relative frequency toward a particular (often longer) dendritic
Fig. 4. On apical shaft and apical oblique dendrites, Fmr1 KO mice had more longer C/D spines and fewer shorter C/D spines than WT mice. Error bars
represent SEM.
102
McKinney et al.
spine morphology. Instead, elevated dendritic spine length in
KOs appears to reflect a true genotype difference in spine
length within the morphological categories used here.
In the present study, we describe systematic replication of
previously reported dendritic spine length and morphology
abnormalities in Fmr1 KO mice bred in a different background
from that used in prior work. We further demonstrate that the
length and morphology phenotypes observed in Fmr1 KO mice
are largely independent and that the length phenotype is not
simply a product of there being more spines in morphological
categories in which spines tend to be longer. These findings
suggest that the dendritic spine length and morphology
abnormalities observed here in Fmr1 KO mice (1) parallel
findings from individuals with FXS, (2) correlate with the
absence of FMRP and (3) are not exclusively a direct or
interactive effect of background phenotype. It is of note that,
whereas spine morphological abnormalities were observed
along basilar dendrites in the present study as well as in
individuals with FXS [Irwin et al., 2001], this difference was
not observed in Fmr1 KO mice bred in an FVB background
[Irwin et al., 2002]. Perhaps more importantly, the significantly increased dendritic spine density observed in individuals with FXS and here in adult Fmr1 KO mice bred in a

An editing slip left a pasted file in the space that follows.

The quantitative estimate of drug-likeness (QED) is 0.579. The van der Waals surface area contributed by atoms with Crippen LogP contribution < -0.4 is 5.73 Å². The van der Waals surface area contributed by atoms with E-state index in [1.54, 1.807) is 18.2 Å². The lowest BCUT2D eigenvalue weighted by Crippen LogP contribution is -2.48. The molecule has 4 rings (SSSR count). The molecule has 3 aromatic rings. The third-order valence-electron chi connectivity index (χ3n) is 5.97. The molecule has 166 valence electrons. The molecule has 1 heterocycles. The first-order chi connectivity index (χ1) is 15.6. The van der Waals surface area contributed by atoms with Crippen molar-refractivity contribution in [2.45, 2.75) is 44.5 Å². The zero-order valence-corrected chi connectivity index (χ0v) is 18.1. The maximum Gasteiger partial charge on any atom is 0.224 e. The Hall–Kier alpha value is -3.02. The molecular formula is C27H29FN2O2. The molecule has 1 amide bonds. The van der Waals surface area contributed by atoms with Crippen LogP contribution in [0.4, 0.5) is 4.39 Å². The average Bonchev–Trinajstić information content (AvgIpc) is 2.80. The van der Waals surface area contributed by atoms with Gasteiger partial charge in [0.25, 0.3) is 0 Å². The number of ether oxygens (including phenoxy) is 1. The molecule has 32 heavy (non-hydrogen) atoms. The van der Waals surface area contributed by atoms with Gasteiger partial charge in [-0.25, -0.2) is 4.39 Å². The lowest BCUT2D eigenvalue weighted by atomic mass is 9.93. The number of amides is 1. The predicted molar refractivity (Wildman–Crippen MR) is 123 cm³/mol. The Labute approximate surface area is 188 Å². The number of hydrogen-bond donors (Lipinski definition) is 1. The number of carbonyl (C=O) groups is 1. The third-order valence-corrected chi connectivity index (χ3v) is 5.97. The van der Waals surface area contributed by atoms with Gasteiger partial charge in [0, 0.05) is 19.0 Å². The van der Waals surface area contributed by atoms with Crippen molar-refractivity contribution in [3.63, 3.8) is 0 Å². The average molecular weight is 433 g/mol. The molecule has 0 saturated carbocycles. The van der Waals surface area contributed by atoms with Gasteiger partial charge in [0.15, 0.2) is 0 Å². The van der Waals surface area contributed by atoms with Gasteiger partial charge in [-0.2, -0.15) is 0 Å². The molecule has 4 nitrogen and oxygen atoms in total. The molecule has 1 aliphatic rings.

C57BL/6 background also did not reach statistical significance
in Fmr1 KO mice bred in an FVB background [Irwin et al.,
2002]. In the occipital cortex, therefore, at least in terms of
spine morphology along basilar dendrites and in terms of spine
density, Fmr1 KO mice bred in a C57BL/6 background may
more closely model the human FXS condition than those bred
in an FVB background. These findings provide powerful
support for the essence of the dendritic spine abnormalities
observed in the absence of FMRP, now found to be largely
consistent across two mouse backgrounds.
ACKNOWLEDGMENTS
The authors gratefully acknowledge Dr. Ben Oostra,
Erasmus University, Rotterdam for contributing the
C57BL/6 Fmr1 KO mice, and Andrea Beckel-Mitchener, Lisa
Foster, Dack Shearer and Holly Fairfield for their assistance in
maintaining the colony. We also thank Roberto Galvez and
Julie Markham for technical assistance and for valuable
comments on this article.